Alleging that negotiations were made in violation of transparency laws, a group is suing in order to halt Anaheim‘s agreement to sell Angel Stadium and surrounding land to a development group led by Los Angeles Angels owner Arte Moreno.
In December, the Anaheim City Council approved the broad outlines of a deal to sell 153 acres–including Angel Stadium and its surrounding parking lots, as well as the City National Grove of Anaheim theater–to SRB Management Co. LLC, where Moreno is the controlling partner. The sale price is proposed at $325 million, though the final cost will be determined after factors like community benefits, a workforce agreement, affordable housing and a specific commitment to the Angels staying in Anaheim are negotiated this year.
A new lawsuit in Orange County Superior Court takes aim at the agreement, as a citizens group named People’s Homeless Task Force has filed a legal challenge. In that lawsuit, the group alleges that the city violated California laws by undertaking negotiations with a “lack of transparency … orchestrated with an intent to keep interested members of the public, and even dissenting councilmembers, in the dark.” The group contends that the court should toss out the agreement on this basis, though the city stands by the process it took leading up to December’s vote. More from the Los Angeles Times:
On Dec. 4, the city and the Angels announced a deal under which a company affiliated with team owner Arte Moreno would buy Angel Stadium and the surrounding parking lots for $325 million, with the final price expected to be discounted if Moreno agrees to include affordable housing and parkland on the property. The city council voted to approve the deal at its Dec. 20 meeting.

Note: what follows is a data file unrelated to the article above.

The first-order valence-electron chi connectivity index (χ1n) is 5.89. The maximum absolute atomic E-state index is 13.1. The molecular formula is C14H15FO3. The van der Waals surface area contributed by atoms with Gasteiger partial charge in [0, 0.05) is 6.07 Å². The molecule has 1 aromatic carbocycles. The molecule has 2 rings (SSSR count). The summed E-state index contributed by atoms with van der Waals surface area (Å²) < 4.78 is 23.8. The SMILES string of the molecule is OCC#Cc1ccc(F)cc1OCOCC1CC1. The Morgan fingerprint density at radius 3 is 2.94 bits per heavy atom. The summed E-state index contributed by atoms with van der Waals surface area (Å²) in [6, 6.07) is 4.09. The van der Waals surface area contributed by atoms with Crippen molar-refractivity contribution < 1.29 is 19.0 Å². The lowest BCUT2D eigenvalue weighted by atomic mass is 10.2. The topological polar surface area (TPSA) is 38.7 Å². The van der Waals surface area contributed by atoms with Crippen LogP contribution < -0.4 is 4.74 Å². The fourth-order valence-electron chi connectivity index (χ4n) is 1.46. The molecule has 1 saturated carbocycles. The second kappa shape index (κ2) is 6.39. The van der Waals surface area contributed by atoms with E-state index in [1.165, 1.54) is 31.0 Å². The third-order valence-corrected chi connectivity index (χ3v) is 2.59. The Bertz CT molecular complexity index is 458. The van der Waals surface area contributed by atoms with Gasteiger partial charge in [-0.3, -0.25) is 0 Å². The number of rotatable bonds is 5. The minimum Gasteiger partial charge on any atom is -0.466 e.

The lawsuit alleges in particular that, before the Dec. 4 announcement, “there had never been any public discussion of the possibility of selling the property.” In 2018, however, the City Council publicly commissioned an appraisal of the land value for both lease and sale scenarios. In August 2019 — in an op-ed article, at a news conference and at a public council meeting — Mayor Harry Sidhu said the that the city should consider lease and sale and that he would insist on market value either way.
Still, [the group’s attorney Kelly] Aviles said, the city’s decision to sell the property rather than lease it should have been publicly debated before the conclusion of a deal.
“We stand by our process,” city spokesman Mike Lyster said, “which spanned a year of public comments, updates, briefings and discussions for our city council, as well as extensive sharing of information with the community.”
While there were some objections to the sale potentially undervaluing the 153-acre site, approval was expected leading up to December’s vote. A sale of the land to SRB Management would be part of an ongoing effort to redevelop the property in the future, with Moreno and his investors expected to pursue a mixed-use development concept that emulates models such as The Battery Atlanta. Additionally, the Angels would agree to remain in Anaheim through 2050 (with five five-year options), playing at either a new or renovated ballpark that would anchor the development. (The Angels have not yet determined whether Angel Stadium will be renovated or replaced.) Angel Stadium is currently the fourth-oldest ballpark in Major League Baseball, having originally opened in 1966 and receiving its most recent renovation in 1998.
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